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The University of Bradford Institutional Repository This work is made available online in accordance with publisher policies. Please refer to the repository record for this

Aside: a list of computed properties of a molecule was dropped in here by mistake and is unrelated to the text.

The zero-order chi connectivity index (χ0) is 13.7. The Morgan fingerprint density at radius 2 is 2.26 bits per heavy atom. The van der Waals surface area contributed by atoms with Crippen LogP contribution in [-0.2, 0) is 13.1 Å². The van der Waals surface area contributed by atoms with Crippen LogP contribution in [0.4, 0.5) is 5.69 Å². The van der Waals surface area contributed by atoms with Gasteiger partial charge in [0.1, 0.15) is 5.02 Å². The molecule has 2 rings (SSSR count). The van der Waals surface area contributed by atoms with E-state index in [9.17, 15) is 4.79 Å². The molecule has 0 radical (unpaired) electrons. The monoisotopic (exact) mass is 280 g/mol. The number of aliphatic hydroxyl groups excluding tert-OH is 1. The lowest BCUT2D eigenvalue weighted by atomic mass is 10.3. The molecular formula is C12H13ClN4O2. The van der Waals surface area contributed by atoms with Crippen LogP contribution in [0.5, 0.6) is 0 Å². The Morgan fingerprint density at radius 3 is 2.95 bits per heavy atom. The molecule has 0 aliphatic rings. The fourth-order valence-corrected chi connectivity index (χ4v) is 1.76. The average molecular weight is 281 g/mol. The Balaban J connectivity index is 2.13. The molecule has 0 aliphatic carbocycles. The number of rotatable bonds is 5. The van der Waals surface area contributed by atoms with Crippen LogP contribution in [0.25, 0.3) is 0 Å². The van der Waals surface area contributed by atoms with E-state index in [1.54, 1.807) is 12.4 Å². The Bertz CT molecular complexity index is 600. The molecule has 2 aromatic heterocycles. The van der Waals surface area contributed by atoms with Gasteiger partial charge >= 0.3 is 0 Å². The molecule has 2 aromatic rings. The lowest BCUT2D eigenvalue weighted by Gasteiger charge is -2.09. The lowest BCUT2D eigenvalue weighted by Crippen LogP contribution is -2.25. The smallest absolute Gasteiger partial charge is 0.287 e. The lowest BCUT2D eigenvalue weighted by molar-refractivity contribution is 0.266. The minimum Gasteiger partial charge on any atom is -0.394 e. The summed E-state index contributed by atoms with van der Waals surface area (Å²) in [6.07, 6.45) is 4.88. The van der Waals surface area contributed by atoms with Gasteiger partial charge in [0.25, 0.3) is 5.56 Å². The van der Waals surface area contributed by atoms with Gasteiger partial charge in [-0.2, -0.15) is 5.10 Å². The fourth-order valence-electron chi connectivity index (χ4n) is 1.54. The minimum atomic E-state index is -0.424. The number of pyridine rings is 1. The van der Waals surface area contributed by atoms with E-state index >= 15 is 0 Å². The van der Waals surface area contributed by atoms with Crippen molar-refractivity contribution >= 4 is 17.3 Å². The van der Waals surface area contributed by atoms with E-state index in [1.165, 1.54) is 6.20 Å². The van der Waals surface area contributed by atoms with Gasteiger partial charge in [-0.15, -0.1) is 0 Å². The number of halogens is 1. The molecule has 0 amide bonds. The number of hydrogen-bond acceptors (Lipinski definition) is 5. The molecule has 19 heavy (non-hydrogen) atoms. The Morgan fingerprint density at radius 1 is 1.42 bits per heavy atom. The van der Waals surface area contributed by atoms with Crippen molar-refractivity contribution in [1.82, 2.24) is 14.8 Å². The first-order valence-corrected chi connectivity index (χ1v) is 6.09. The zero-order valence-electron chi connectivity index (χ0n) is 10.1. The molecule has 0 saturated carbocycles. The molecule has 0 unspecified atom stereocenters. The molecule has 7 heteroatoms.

The University of Bradford Institutional Repository This work is made available online in accordance with publisher policies. Please refer to the repository record for this item and our Policy Document available from the repository home page for further information. To see the final version of this work please visit the publisher s website. Access to the published online version may require a subscription. Link to publisher s version: /acs.cgd.6b00759 Citation: Ketkar S, Pagire SK, Goud RN et al. (2016) Tracing the architecture of caffeic acid phenethyl ester cocrystals: studies on crystal structure, solubility, and bioavailability implications. Crystal Growth and Design. 16(10): Copyright statement: This document is the Accepted Manuscript version of a Published Work that appeared in final form in Crystal Growth and Design, copyright American Chemical Society after peer review and technical editing by the publisher. To access the final edited and published work see /acs.cgd.6b00759 Tracing the architecture of Caffeic acid phenethyl ester cocrystals: Studies on crystal structure, solubility and bioavailability implications Sameer Ketkar, Sudhir K.Pagire, N. Rajesh Goud ǂ, KakasahebMahadik, AshwiniNangia ǂ, * and AnantParadkar * Centre for Advanced Research in Pharmaceutical Sciences, Poona College of Pharmacy, BharatiVidyapeeth University, Pune , India Centre for Pharmaceutical Engineering Science, University of Bradford, Bradford, BD7 1DP, UK ǂ School of Chemistry, University of Hyderabad, Prof. C. R. Rao Road, Gachibowli, Hyderabad, , India. CSIR-National Chemical Laboratory, Dr. HomiBhabha Road, Pune , India. 1 ABSTRACT Caffeic acid phenethyl ester (CAPE) is a polyphenolic active compound present in popular apiproduct, propolis obtained from beehives. Though it has broad therapeutic capability, the bioavailability of CAPE is limited due to poor solubility. In this study, we report novel cocrystals of CAPE engineered using coformers such as caffeine (CAF), isonicotinamide (INIC), nicotinamide (NIC) with enhanced solubility and bioavailability of CAPE. The cocrystals were prepared by microwave-assisted cocrystallization and characterized using PXRD, DSC and Raman spectroscopy. PXRD and DSC confirm the successful formation and phase purity of CAPE-CAF, CAPE-INIC and CAPE-NIC cocrystals. Raman spectra of CAPE cocrystals complement these results in confirming the formation of novel crystalline phases. CAPE-NIC cocrystal was further subjected to X-ray crystallography to understand its molecular arrangement and hydrogen bonding in the crystal structure. The CAPE-NIC cocrystal structure is found to be stabilized by a rare 1,2-benzenediol-amide heterosynthon. Cocrystallization of CAPE with NIC improved its aqueous solubility and pharmacokinetic profile thereby demonstrating 2.76 folds escalation in bioavailability. 1. Introduction Polyphenolic compounds either synthetic or obtained from natural sources play an important role in therapeutic and nutritional applications. 1,2,3 They are known to exhibit diverse pharmacological effects such as antioxidant, antimicrobial, anti-inflammatory, anticancer, antiviral, immunomodulatory, etc. 4,5,6,7 Despite broad therapeutic utility, the poor aqueous solubility of polyphenols limits their bioavailability and makes their clinical efficacy questionable. 1,2,8 Therefore, improving the physicochemical properties of polyphenols forms a 2 major focus of research worldwide. Pharmaceutical cocrystallization is a process by which a drug molecule and a coformer are brought together into the same crystal lattice to prepare novel solid forms of APIs with tailored physicochemical properties. This method has been successfully adapted to modulate the solubility of various polyphenolics. For example, the solubility and dissolution rate of curcumin and myricetin were improved by cocrystallizing with suitable 9, 10 coformers. Further, cocrystallization was found to be advantageous in altering the 11, 12 pharmacokinetic profile of polyphenolics such as quercetin and epigallocatechin-3-gallate. Binary solid composites, e.g. amorphous solid dispersions and eutectics are complementary 13, 14, 15 strategies to improve the solubility of polyphenolics. Caffeic acid phenethyl ester (CAPE) is a polyphenolic active present in popular apiproductpropolis, obtained from bee hives. CAPE is known to possess a wide array of pharmacological activities such as antioxidant, anti-inflammatory, antitumor, antibacterial, antiviral, neuroprotective, hepatoprotective, cardioprotective and immunostimulant Although numerous preclinical studies demonstrate the effectiveness of CAPE, its therapeutic utility is limited on account of its poor bioavailability which is ascribed to its poor aqueous solubility. 24, 25 Most of the documented scientific reports focus on chemical synthesis 26, 27, 28 and biological evaluation of CAPE or its derivatives. 29,16 However, a systematic analysis of its crystal structures directed towards improving its physicochemical properties is not known in the literature. A benzene solvate of CAPE is reported, 30 but its structural details were not found in the Cambridge Structural Database (CSD). Thus, till date there are no X-ray crystal structures on crystal forms of CAPE, either as single or multicomponent forms. The current study explores novel cocrystals of CAPE directed towards modulating its physicochemical properties. The microwave assisted cocrystallization 31 technique was used to screen CAPE with various GRAS 3 (Generally Regarded As Safe) listed coformers. In this study, we have found three novel cocrystals of CAPE with caffeine (CAF), isonicotinamide (INIC) and nicotinamide (NIC). The generation of novel crystalline forms of CAPE and understanding their structure-property relationships with special emphasis on improving its poor solubility and bioavailability forms the major focus of this article. Scheme 1.Chemical structures of CAPE and coformers. 2. Experimental 2.1 Materials and Methods CAPE, 97% pure, CAF, NIC, INIC, gallic acid, p-coumaric acid, curcumin, isoniazide, theophylline, urea, ibuprofen (purity 98%) and taxifolin analytical standard were purchased from Sigma-Aldrich Company Ltd., UK. Ethanol( 99% pure) and acetonitrile ( 99% pure) were also procured from Sigma-Aldrich Company Ltd., UK. 4 2.2. Synthesis of CAPE Cocrystals A common procedure was used to screen all coformers listed above (SI1,ESI ) using microwave assisted cocrystallization technique for generation of cocrystals with CAPE. Equimolar amount of CAPE and the coformer were mixed with ethanol to obtain 40 % w/w slurry in a 30 ml glass tube. The slurry was subjected to microwave irradiation in microwave reactor (Monowave 300, Anton Paar, Gmbh, Austria) to induce cocrystallization. The operating conditions were target temperature (80 C), hold time (60 sec) followed by cooling to 40 C, the solid product was dried and subjected to further characterization Powder X-ray diffraction (PXRD) The microwave processed materials were screened for cocrystal formation on Bruker D8 advanced diffractometer (X-ray wavelength λ = nm, source Cu-Kα, voltage 40kV) with filament emission of 40 ma current. The samples were scanned from 2 to 30 2θ at a scan speed of 0.01 step width Differential scanning Calorimetry (DSC) The microwave processed materials were subjected to thermal analysis using TA Instruments DSC 2000 differential scanning calorimeter. The samples were subjected to heating from 20 C to their respective melting temperature at rate of 10 C/ min in DSC cell under inert nitrogen environment. Standard aluminum pans were used. 5 2.5. Raman spectroscopy Raman spectra were recorded using Renishaw In via Reflex bench top spectrometer coupled with 683 nm stabilized diode (Renishaw Plc., UK). A laser spot of diameter (footprint) 2 μm was obtained at specimen using a 100X objective lens. The spectra were collected using extended scanning mode over the wave number region of cm scans were collected for each sample. Data analysis was performed using Galactic Grams AI 8.0 spectroscopy software (Thermo Electron Corporation) X-Ray Crystallography Single crystal X-ray data on CAPE-NIC cocrystal was collected on the Xcalibur Gemini EOS CCD diffractometer (Oxford Diffraction, Yarnton, UK) using Mo-Kα, radiation at 298 K. Data reduction were performed using CrysAlisPro (version ). OLEX2-1.0 and SHELX-TL 97 were used to solve and refine the reflections data. Non-hydrogen atoms were refined anisotropically. Hydrogen atoms on O and N were experimentally located in difference electron density maps. All C H atoms were fixed geometrically using HFIX command in SHELX-TL. A check of the final CIF file using PLATON did not show any missed symmetry. X-Seed was used to prepare packing diagrams. The X-ray data are deposited with the Cambridge Crystallographic Data Centre ( (CCDC No ) Equilibrium Solubility measurements CAPE and the cocrystal samples were individually added in small portions to 1 ml distilled water at room temperature (25 ± 0.5 C) and stirred at 600 rpm. The addition of solids was stopped once they showed precipitation in the solvent. The systems were stirred for further 6 24 hrs to ensure equilibration of the solids with the solvent. The samples were filtered using 0.45 µm nylon filter. The filtrate was suitably diluted and subjected to High Performance Liquid Chromatographic (HPLC) analysis on Waters e-2695 system integrated with a PDA 2998 detector, Empower 3 software and Waters symmetry C18 column ( mm, 5 µm) maintained at 25 ± 0.5 C throughout study, see SI2ESI. Amount of CAPE solubilized was calculated from calibration curve by plotting the known concentration at each dilution vs. the corresponding peak area In vivo pharmacokinetics Male Wistar rats (n = 3 per group) weighing g were purchased from National Toxicology Centre, Pune, India. CAPE and CAPE-NIC cocrystal samples were administered per oral at a dose of 100 mg CAPE per kg body weight. Blood was collected from retro-orbital plexus of rats at different time points as: 0, 5, 10, 15, 30, 45, 60, 120, 240, and 360 min. and analyzed for CAPE plasma concentration, see SI3,ESI for more details. 3. Results and Discussion Data mining of the crystal structure database (CSD) in conjunction with the crystal engineering principles comprise the basic design elements for fabrication of multi-component cocrystals Considering the nature of functional groups in CAPE molecule, coformers with complementary functional moieties were selected so as to form stable cocrystals. The primary functional groups in CAPE are 1,2-benzenediol and ester moieties. In literature, COOH, CONH 2 and pyridine 33, 37 functional groups have been reported to assemble with hydroxyl containing molecules. Accordingly, CAPE was cocrystallized with GRAS listed coformers containing these functional groups. A complete list of all the coformers are listed in Table SI1, ESI. 7 3.1. Powder X-ray Diffraction PXRD was employed as a fingerprint tool to examine the crystallinity and novelty of CAPE cocrystals. The experimental powder patterns of bulk materials of CAPE cocrystals and their respective individual components are shown in Figure 1a and Figure 1b. The new and unique diffraction peaks in the powder XRD patterns of cocrystal samples different from that of pure CAPE and coformers confirm cocrystallization. Figure 1a. Experimental powder diffraction patterns of A) pure CAPE; B) CAPE-CAF; C) CAPE-INIC and D) CAPE-NIC 8 Figure 1b.Calculatedpowder diffraction patterns of pure A) caffeine; B) INIC and C) NIC 3.2. Differential Scanning Calorimetry Differential scanning calorimetric analysis displayed unique thermal behavior and the phase purity of CAPE cocrystals. Interestingly, none of the cocrystals exhibited a melting point in between that of the corresponding individual components as observed in certain cocrystal systems 35 (Figure 2a and 2b). Instead, all the cocrystal phases exhibited lower melting point as compared to CAPE and the respective coformers. The cocrystal melting points showed a direct dependence on the coformer melting point, i.e. higher melting cocrystal was formed by a higher melting coformer (Table 1). Further, heat-cool-heat experiments on these cocrystals indicated that they did not undergo recrystallization on cooling, possibly the recrystallization event 9 followed a different cooling profile than the method adapted during our DSC analysis. (SI4, ESI ) Figure 2a. DSC Heating curves for a) pure CAPE; b) CAPE-CAF; c) CAPE-INIC; d) CAPE- NIC; e) CAF f) INIC and g) NIC 10 Figure 2b. DSC Heating curves for a) pure CAPE; b) CAF; c) INIC and d) NIC. Table 1. DSC melting points of CAPE cocrystals and their conformers. S. No. CAPE cocrystal Cocrystal melting Point ( C) Coformer Coformer melting Point ( C) 1 CAPE-NIC Nicotinamide CAPE-INIC Isonicotinamide CAPE-CAF Caffeine Melting point of CAPE is 129 C 3.3. Raman spectroscopy CAPE and its cocrystals were characterized by Raman spectroscopy in order to ascertain the influence of solid state modification on the vibrational states of participating atoms and differentiate the novel crystalline phases from the starting materials. In the Raman spectrum of CAPE, the ester C=O stretch occurs at cm -1, the asymmetric and symmetric C=C stretch occurs at and cm -1 and the C-O stretch occurs at cm -1. Similarly in the Raman spectrum of NIC, the N-H stretch occurs at cm -1, the C=O at cm -1 and C- O at cm -1. On forming cocrystal, the amide C=O of NIC undergoes a red shift to cm -1 indicating the enhanced single bond character of the C=O group on forming a hydrogen bond with the phenolic O-H of CAPE. The other cocrystals where crystal structures are not available currently, changes in their vibrational patterns may be explained through Raman spectrum. In pure INIC, the N-H stretch occurs at cm -1 and the C=O at cm -1. In the cocrystal, the amide C=O undergoes a blue shift to cm -1 and C-O to cm -1. In pure CAF, the C=O appears at 1695 cm -1 which undergoes a red shift to cm -1 in the 11 cocrystal. Thus, the Raman spectroscopy complement with other characterization techniques in establishing the formation of novel crystalline phases. Figure 3. Raman spectrum of CAPE-NIC in comparison to its starting materials 12 Figure 4. Raman spectrum of CAPE-INIC in comparison to its starting materials Figure 5. Raman spectrum of CAPE-CAF in comparison to its starting materials 3.4. Crystal Structure Analysis CAPE-NIC cocrystal Among the novel crystalline phases, crystal structure of CAPE-NIC was determined by SC X-ray crystallography. The structural parameters of CAPE-NIC are shown in Table 2 and the hydrogen bond parameters are listed in Table 3. 13 Table 2. Crystallographic Parameters of CAPE-NIC cocrystal. Emp. Form. C 23 H 22 N 2 O 5 Form. Wt Cryst. Syst. Monoclinic Sp. Gr. P2 1 /c T (K) 298(2) a (Å) (15) b (Å ) (4) c (Å ) (16) α (º) 90 β (º) (8) γ (º) 90 Z 4 V (Å3) (3) Total No. of Reflns Unique Reflns Obsd. Reflns Parameters 287 R wr GOF Table 3. Hydrogen bond distances and angles in CAPE-NIC cocrystal (neutron-normalized D H A D A (Å) H A (Å) D H A ( ) Symmetry code CAPE NIC (1:1) O1 H1 O x+1,+y 1/2, z+1/2+1 N2 H2B O x+1,+y 1/2, z+1/2+1 N2 H2A O x, 1+y, z O2 H2 N x,+y-1,+z+1 C16 H16 O x+2,+y 1/2, z+1/2+1 N H Å, O H Å, and C H Å distances). This 1:1 stoichiometric cocrystal crystallized in monoclinic P2 1 /c space group. A two-point heteromeric interaction between the 1,2-benzenediol moiety of CAPE and the amide of NIC (O1 H1 O5, 1.96Å, 148 ; N2 H2B O2, 2.26Å, 137 ) is the primary H-bonding synthon in this cocrystal (Figure 6). Further, these heterodimers are connected through N H O (N2-H2B O1 (phenolic oxygen), 2.58 Å, 114 ; N2-H2A O5 (amide oxygen), 2.29Å, 150 ) H-bonds, extending them into the 2-dimensional space. The phenolic OH (O2H2) further propagates this molecular assembly into the third dimension through O-H N (O2-H2 N3 (pyridyl N), 1.74Å, 164 ) H-bond with the adjacent pyridyl nitrogen. Apart from these strong hydrogen bonding synthons, weak C-H O (C16-H16 O4, 2.67Å, 167 ) and C-H π interactions ably assist in stabilizing the 3D packing in this cocrystal (Figure 7). The benzenediol-amide heterosynthon between CAPE and NIC is relatively rare interaction as compared to their respective homosynthons and competing heterosynthons. A CSD search for cocrystals with 1, 2- benzenediol and primary amide functional group lends credence to this statement (Table SI5, 15 ESI ). A CSD search (version 5.37, March 2016) with these functional groups on chemically different molecules resulted in 28 hits. Of these 24 crystal structures were stabilized by competing homosynthons (OH OH and amide-amide) heterosynthons such as acid-amide, OHpyridine etc. Only four structures form the 1,2-benzenediol and amide heterosynthon. The predominance of crystal structures stabilized by competing heterosynthons indicates the diolamide heterosynthon as a much weaker interaction. In the CAPE-NIC structure, the diol-amide heterosynthon was favored due to the absence of other functional groups and preferred over the competing homosynthons. Figure 6. CAPE and NIC molecules connected through heteromeric two point synthon which are further held through N-H O H-bonds. The O-H N (pyridine) interaction is highlighted through a blue circle. 16 Figure 7. Weak C-H O and C-H π interactions further stabilize the CAPE-NIC crystal structure Equilibrium Solubility The primary objective behind developing cocrystals of CAPE was to address its poor solubility, which significantly lowers its bioavailability limiting its efficacy. Our objective was based on the hypothesis that the high solubility coformers would alter the hydrogen bond patterns in the CAPE, which would improve its aqueous solubility envisaging enhancement in bioavailability. Equilibrium solubility experiments on CAPE and its cocrystals were performed in distilled water and the samples were analyzed by HPLC. The HPLC chromatograms demonstrated retention time (Rt) for standard solutions of CAPE, CAF, INIC and NIC to be ± 0.02, ± 0.03, ± 0.02 and ± 0.01 min, respectively and the same were observed for respective cocrystals (Figure SI6, ESI ). Solubility experiments, apart from confirming the poor aqueous solubility of CAPE (0.021± mg/ml), highlighted the advantage in forming cocrystals where the CAPE-CAF, CAPE-INIC and CAPE-NIC exhibited about 5.5, 7.5 and 17.7 times higher solubility as compared to pure CAPE (Table 4). Interestingly, the solubility profiles of 17 CAPE cocrystals are inversely related to their melting point. The lower melting CAPE-NIC exhibited higher solubility followed by CAPE-INIC and CAPE-CAF. Significant improvement in the aqueous solubility of CAPE-NIC may be ascribed to the higher solubility documented for nicotinamide in water. 34,35. Further, the BFDH (Bravais, Friedel, Donnay and Harker) model hints (since this method is based purely on geometric considerations and completely neglects energetics, the result is mostly a qualitative view) at the morphology of CAPE-NIC cocrystal (Figure SI7, ESI ) where the hydrophilic -diol groups of CAPE project out of the major (100) face of the CAPE-NIC cocrystal structure burying the hydrophobic skeleton inside, enabling favorable interaction with the water molecules and thus increasing its solubility. 40 Table 4. Equilibrium solubility values of CAPE and its cocrystals. Compound Equilibrium Solubility (mg/ml) X fold increment compared to CAPE Melting point of cocrystal ( C) CAPE ± CAPE-CAF ± CAPE-INIC ± CAPE-NIC ± In vivo pharmacokinetics The poor water solubility of CAPE hampers its pharmacokinetic profile especially in terms of absorption upon oral administration. The present study was performed to trace the influence of cocrystallization of CAPE on its bioavailability. The 17 times improved solubility of CAPE-NIC 18 cocrystal, made it a lead entity to screen for its pharmacokinetic